The project's owners are SSE, Copenhagen Infrastructure Partners and SDIC Power. SSE expects the wind farm to contribute £680 million to the economy through employment and supply-chain opportunities during construction, with a £400- £525 million boost during the wind farm's 25-year operational lifespan.
"Today's decision reaffirms SSE's commitment to offshore wind and we are proud to progress such a flagship project for the Scottish offshore wind industry and the U.K.'s skilled supply chain," Paul Cooley, SSE's director of renewables, said in a statement.
Scotland is fast becoming a major player in wind energy, housing around one-quarter of Europe's "offshore wind resources." Wind turbines in Scotland provided 699,684 MW hours of electricity in April to the National Grid, according to recent data. The Scottish government says onshore wind power is now the most common form of renewable energy in the country.
Politicians welcomed Monday's announcement, with the Scottish government's minister for business, innovation and energy describing it as "great news."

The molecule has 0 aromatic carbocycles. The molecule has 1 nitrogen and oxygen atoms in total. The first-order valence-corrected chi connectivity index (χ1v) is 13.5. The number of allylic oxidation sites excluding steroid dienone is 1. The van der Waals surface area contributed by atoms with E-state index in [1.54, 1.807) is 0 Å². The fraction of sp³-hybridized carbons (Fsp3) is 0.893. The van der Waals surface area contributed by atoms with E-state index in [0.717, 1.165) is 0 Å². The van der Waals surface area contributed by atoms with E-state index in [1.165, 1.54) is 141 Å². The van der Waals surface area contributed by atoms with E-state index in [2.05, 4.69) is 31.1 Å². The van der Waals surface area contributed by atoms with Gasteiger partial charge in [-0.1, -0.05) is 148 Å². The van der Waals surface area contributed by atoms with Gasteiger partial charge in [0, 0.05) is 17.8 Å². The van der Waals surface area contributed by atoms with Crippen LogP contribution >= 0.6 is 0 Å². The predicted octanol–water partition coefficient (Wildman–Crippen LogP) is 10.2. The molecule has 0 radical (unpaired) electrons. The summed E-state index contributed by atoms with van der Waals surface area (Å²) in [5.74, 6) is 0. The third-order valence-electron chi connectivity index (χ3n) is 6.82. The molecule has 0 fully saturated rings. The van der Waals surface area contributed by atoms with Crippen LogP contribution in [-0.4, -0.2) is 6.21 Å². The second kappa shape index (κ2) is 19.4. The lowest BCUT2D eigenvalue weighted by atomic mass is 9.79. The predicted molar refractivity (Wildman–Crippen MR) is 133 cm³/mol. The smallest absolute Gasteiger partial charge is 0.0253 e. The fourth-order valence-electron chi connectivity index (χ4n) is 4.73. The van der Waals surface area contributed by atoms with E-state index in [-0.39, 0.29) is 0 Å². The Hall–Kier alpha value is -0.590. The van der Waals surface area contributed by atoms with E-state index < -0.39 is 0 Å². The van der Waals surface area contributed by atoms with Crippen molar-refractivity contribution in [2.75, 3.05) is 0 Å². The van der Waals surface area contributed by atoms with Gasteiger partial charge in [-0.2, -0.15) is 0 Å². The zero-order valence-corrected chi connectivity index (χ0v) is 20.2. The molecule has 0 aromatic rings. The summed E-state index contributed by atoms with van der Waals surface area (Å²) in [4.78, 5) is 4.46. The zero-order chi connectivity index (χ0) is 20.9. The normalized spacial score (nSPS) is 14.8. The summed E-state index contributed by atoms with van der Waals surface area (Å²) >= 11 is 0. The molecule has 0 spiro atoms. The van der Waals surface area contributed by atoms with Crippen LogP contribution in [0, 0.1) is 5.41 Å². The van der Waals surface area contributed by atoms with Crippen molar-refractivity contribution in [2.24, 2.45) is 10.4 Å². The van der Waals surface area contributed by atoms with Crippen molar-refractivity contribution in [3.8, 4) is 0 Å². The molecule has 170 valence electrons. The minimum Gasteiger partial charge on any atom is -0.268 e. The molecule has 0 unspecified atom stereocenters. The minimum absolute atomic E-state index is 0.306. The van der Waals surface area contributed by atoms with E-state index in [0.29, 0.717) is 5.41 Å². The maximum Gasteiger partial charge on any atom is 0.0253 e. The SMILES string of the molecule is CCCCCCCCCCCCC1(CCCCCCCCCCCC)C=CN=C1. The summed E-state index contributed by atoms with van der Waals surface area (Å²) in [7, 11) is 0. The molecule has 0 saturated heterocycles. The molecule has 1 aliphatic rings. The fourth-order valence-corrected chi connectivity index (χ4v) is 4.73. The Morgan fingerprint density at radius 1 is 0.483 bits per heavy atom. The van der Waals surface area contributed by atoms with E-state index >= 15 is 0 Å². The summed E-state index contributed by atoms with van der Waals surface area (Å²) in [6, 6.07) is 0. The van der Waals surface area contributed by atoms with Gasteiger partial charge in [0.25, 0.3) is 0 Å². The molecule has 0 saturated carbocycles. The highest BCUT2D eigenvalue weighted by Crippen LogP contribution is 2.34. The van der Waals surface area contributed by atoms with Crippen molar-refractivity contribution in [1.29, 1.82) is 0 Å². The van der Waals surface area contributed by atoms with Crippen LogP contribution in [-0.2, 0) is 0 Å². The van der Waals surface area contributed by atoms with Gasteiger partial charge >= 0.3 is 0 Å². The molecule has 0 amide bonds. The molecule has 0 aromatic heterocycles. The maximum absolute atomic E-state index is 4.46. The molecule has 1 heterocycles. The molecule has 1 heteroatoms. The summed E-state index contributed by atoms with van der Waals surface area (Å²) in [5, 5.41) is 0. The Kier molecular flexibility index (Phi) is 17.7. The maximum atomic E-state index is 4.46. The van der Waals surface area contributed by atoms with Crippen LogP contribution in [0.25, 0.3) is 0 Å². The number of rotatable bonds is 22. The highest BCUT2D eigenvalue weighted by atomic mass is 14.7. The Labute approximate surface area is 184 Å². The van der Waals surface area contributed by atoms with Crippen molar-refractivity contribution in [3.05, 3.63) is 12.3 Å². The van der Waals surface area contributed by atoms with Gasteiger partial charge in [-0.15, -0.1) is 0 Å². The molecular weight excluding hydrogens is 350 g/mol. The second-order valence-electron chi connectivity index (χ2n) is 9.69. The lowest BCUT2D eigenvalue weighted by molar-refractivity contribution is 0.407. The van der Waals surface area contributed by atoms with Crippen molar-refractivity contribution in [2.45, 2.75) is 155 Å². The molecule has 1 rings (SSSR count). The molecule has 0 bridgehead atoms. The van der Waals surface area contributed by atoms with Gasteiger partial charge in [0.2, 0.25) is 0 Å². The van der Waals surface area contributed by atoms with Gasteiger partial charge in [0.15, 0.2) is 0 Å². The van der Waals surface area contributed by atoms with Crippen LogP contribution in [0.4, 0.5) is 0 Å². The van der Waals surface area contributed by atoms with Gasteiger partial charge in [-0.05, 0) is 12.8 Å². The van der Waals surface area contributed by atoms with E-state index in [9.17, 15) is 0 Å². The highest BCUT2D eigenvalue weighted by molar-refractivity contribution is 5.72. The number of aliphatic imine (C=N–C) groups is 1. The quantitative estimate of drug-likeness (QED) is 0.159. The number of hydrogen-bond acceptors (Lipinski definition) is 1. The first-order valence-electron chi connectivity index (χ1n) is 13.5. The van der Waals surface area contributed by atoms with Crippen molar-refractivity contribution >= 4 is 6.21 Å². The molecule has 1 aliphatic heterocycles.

"Scotland's renewables sector is stronger than ever and our early adoption of clean, green energy technology and infrastructure was the right thing to do," Minister Paul Wheelhouse added. "Renewables are now Scotland's biggest electricity generator and nearly half of gross electricity consumption comes from renewables."
Scotland's director of the World Wide Fund for Nature (WWF) was also positive. "Proceeding with the Beatrice Offshore Windfarm is great news for the climate and Scotland's economy," Lang Banks said in a statement.
"This single project will almost quadruple our offshore wind capacity, helping to reduce our greenhouse gas emissions as well as creating jobs and supporting local economic renewal," he added.
Monday's announcement came hot on the heels of last week's news that the world's largest floating wind farm had been given the go-ahead off the coast of Scotland.